Sen. Josh Hawley (R-Mo.), in a letter to the Biden administration this week, made the case that the United States should renounce the possibility of Ukraine eventually joining NATO to avoid a confrontation with Russia. The commentary has predictably been attacked by the usual suspects, but Hawley’s basic insight — that Ukraine should not be part of NATO — is sound, even if he’s wrong about whether the United States should say so publicly.
Ukraine’s predicament tugs at the hearts of anyone who loves freedom. The nation is trying valiantly to remain out of the grips of an authoritarian ruler. Ukraine’s own history under Soviet rule is also relevant. It was conquered by Bolshevik forces during the Russian Civil War and lost millions of its own citizens under a Soviet-directed mass famine that Ukrainians call the Holodomor. Who doesn’t want to come to the aid of a plucky nation trying to remain free?
The problem with Ukraine joining NATO, however, is the flip side of its predicament. Russian President Vladimir Putin believes that allowing a large former Soviet republic to join the Western alliance would inspire human rights groups to organize in his own country, providing what he considers a pretext for calls for regime change. He has seen the other nations’ “color revolutions,” whereby citizens who yearn to be free are first funded and then tacitly supported by the West. The 2004 Orange Revolution in Ukraine, in which Western pressure forced a re-vote in that country’s election and brought a pro-Western president to office, may have faded from Western memories, but it remains vivid to Putin.
There’s also the deep historical intertwining of Ukraine and Russia that makes NATO expansion there much more provocative than in other formerly Soviet-controlled lands. The first major Russian state was actually Kievan Rus, a medieval federation ruled from Kiev, now Kyiv, the capital of Ukraine. The Orthodox Church was introduced to Russia by Kievan Rus, making Kiev the font of Russian Christianity.
The Mongol conquest severed this unity, along with Polish incursions in what is now western Ukraine. But Russian foreign policy since Moscow’s overthrow of Mongol rule in the 15th century has always included the reconquest of Ukraine as a primary objective. In that sense, when Putin characterizes Ukraine as an indissoluble part of a Russian state, he is acting as all Russian leaders have since that time.
Expanding NATO to include Ukraine, therefore, would essentially be a declaration of war on Russia, in Putin’s eyes. The Ukrainian people’s sentiments are irrelevant to this calculation.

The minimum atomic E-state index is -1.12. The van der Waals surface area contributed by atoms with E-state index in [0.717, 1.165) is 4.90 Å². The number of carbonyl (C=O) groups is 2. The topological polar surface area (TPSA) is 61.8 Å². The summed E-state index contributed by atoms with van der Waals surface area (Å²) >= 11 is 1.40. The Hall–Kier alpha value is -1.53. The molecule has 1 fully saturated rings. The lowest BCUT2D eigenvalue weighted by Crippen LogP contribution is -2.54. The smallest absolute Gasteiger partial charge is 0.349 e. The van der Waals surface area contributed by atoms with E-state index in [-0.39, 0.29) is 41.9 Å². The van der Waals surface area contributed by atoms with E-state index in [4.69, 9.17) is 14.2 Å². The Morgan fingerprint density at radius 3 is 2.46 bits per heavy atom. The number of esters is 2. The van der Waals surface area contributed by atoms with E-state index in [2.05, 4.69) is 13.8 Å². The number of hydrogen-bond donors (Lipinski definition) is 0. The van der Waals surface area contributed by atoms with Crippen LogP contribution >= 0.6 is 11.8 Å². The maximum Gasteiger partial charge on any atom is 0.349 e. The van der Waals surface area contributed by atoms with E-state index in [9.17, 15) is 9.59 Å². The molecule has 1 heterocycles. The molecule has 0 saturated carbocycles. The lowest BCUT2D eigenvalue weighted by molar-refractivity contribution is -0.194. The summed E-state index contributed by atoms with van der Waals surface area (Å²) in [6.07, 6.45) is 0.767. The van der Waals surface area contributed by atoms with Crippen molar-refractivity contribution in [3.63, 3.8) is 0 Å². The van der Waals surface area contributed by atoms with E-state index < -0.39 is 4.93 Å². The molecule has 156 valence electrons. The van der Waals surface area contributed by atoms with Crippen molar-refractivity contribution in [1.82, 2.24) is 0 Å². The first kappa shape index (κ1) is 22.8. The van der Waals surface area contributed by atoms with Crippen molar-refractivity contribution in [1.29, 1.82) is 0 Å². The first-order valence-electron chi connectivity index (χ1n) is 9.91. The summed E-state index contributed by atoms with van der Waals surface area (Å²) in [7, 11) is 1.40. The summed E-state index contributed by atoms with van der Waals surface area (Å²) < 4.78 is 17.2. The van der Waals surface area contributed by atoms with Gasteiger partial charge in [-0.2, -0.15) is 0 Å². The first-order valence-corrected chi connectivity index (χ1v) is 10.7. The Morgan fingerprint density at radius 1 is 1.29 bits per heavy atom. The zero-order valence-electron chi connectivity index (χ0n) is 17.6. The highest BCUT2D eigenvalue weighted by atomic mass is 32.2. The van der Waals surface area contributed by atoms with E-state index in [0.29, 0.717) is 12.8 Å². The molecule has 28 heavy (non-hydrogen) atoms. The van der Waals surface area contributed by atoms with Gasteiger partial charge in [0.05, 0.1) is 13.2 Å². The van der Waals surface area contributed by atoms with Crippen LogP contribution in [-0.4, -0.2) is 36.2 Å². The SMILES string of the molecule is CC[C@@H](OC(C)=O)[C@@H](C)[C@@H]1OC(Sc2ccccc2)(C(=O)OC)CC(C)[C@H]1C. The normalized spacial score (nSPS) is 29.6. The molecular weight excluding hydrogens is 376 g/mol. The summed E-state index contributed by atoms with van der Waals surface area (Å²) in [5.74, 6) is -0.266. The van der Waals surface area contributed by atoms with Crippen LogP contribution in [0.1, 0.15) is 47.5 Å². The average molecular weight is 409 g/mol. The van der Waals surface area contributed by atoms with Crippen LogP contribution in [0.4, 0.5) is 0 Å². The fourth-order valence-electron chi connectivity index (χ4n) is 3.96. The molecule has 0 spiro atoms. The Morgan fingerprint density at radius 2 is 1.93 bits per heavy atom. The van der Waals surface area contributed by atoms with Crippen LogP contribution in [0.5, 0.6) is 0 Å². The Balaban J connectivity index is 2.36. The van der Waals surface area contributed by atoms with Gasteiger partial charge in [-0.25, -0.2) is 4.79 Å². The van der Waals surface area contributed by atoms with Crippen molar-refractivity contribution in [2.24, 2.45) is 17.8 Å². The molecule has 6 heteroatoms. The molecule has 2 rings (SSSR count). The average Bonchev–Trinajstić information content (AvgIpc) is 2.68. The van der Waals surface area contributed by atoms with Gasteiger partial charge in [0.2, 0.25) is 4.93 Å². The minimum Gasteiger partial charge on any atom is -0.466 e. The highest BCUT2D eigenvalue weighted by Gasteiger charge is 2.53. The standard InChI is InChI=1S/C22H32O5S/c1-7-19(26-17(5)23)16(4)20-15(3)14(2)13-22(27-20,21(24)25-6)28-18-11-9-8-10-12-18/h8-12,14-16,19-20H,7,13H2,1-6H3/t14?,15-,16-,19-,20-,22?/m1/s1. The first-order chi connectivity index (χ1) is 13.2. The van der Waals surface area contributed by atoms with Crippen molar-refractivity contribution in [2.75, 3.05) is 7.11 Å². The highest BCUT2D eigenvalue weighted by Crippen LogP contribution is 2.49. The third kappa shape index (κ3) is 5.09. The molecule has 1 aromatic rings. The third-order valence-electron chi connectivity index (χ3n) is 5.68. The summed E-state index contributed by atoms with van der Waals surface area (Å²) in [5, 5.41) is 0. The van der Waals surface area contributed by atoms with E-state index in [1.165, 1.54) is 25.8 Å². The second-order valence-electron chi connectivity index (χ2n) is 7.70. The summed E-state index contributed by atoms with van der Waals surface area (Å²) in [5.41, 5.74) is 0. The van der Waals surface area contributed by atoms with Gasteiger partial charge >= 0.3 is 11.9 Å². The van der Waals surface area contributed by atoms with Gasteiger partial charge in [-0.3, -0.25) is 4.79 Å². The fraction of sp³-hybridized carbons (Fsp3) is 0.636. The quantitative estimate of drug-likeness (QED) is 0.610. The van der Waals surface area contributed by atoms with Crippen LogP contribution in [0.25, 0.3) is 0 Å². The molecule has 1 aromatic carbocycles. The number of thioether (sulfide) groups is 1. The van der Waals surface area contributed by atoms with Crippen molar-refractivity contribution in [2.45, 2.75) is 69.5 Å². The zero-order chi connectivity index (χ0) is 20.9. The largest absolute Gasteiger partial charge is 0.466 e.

The United States must ask itself whether such a risk is worth it, even if war would not immediately ensue. It is not. U.S. security depends on NATO remaining solid and preventing Russian domination of the European Union. Including Ukraine in what is, at heart, an anti-Russia alliance is not necessary to NATO’s success. In fact, it could make it weaker.
But this does not mean the United States should renounce NATO’s power to admit Ukraine if it sees fit. Doing so would establish a dangerous precedent. It would show Putin that NATO’s internal policies can be manipulated and changed by the threat of war, which Putin would no doubt push to its limits. That would likely include demands to remove NATO troops from member states that border Russia, as Putin has insisted. This would prevent U.S. troops from being stationed in Poland because of Russia’s ownership of a slice of the former East Prussia, now known as the Kaliningrad Oblast, which would surrender NATO’s ability to defend its new East European members from further Russian pressure.
This is why those members desperately want U.S. troops, even a tiny number, stationed on their borders. They know Russian history as well as Putin, and they know that Russia has always tried to conquer or dominate Eastern Europe once its position in Central Asia and Ukraine is secure. Their security depends on keeping Russia busy at home while securing NATO — and most importantly, American — backing.
The United States can withstand a resurgent Russia, even one allied with a surging China, so long as those nations remain bottled up on the central Eurasian continent. Preventing that expansion without war is the primary imperative of a modern U.S. foreign policy. The goal should be to keep Russia out of Ukraine without putting NATO in it or compromising NATO’s maneuverability over it.
This is the right tactic to pursue, difficult as it will be to pull off.